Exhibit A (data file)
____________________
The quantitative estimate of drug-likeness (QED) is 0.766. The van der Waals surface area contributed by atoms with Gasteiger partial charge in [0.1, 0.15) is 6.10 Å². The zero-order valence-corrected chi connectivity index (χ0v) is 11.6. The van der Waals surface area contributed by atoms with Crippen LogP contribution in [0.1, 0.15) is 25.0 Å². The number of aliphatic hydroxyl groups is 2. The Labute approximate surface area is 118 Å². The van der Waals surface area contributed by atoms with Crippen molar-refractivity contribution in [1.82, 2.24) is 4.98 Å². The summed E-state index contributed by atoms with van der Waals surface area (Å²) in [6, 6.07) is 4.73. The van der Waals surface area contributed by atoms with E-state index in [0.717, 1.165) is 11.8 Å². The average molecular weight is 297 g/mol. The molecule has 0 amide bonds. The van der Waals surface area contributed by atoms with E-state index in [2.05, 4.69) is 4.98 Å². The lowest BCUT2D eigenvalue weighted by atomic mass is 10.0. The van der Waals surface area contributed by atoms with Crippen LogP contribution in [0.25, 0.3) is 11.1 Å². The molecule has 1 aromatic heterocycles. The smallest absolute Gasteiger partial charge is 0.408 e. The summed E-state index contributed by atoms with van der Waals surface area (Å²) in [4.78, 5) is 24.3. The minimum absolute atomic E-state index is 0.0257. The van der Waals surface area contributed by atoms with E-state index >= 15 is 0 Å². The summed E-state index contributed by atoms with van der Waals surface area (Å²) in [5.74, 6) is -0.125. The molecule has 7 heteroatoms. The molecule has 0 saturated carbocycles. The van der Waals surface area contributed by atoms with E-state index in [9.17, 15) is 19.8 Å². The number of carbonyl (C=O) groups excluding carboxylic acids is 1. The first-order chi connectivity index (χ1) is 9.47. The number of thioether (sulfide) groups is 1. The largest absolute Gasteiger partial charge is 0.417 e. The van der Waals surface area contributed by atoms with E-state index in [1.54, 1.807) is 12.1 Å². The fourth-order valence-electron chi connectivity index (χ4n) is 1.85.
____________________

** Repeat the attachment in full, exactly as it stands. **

The quantitative estimate of drug-likeness (QED) is 0.766. The van der Waals surface area contributed by atoms with Gasteiger partial charge in [0.1, 0.15) is 6.10 Å². The zero-order valence-corrected chi connectivity index (χ0v) is 11.6. The van der Waals surface area contributed by atoms with Crippen LogP contribution in [0.1, 0.15) is 25.0 Å². The number of aliphatic hydroxyl groups is 2. The Labute approximate surface area is 118 Å². The van der Waals surface area contributed by atoms with Crippen molar-refractivity contribution in [1.82, 2.24) is 4.98 Å². The summed E-state index contributed by atoms with van der Waals surface area (Å²) in [6, 6.07) is 4.73. The van der Waals surface area contributed by atoms with E-state index in [0.717, 1.165) is 11.8 Å². The average molecular weight is 297 g/mol. The molecule has 0 amide bonds. The van der Waals surface area contributed by atoms with E-state index in [2.05, 4.69) is 4.98 Å². The lowest BCUT2D eigenvalue weighted by atomic mass is 10.0. The van der Waals surface area contributed by atoms with Crippen LogP contribution in [0.25, 0.3) is 11.1 Å². The molecule has 1 aromatic heterocycles. The smallest absolute Gasteiger partial charge is 0.408 e. The summed E-state index contributed by atoms with van der Waals surface area (Å²) in [4.78, 5) is 24.3. The minimum absolute atomic E-state index is 0.0257. The van der Waals surface area contributed by atoms with E-state index >= 15 is 0 Å². The summed E-state index contributed by atoms with van der Waals surface area (Å²) in [5.74, 6) is -0.125. The molecule has 7 heteroatoms. The molecule has 0 saturated carbocycles. The van der Waals surface area contributed by atoms with E-state index in [9.17, 15) is 19.8 Å². The number of carbonyl (C=O) groups excluding carboxylic acids is 1. The first-order chi connectivity index (χ1) is 9.47. The number of thioether (sulfide) groups is 1. The largest absolute Gasteiger partial charge is 0.417 e. The van der Waals surface area contributed by atoms with E-state index in [1.54, 1.807) is 12.1 Å². The fourth-order valence-electron chi connectivity index (χ4n) is 1.85.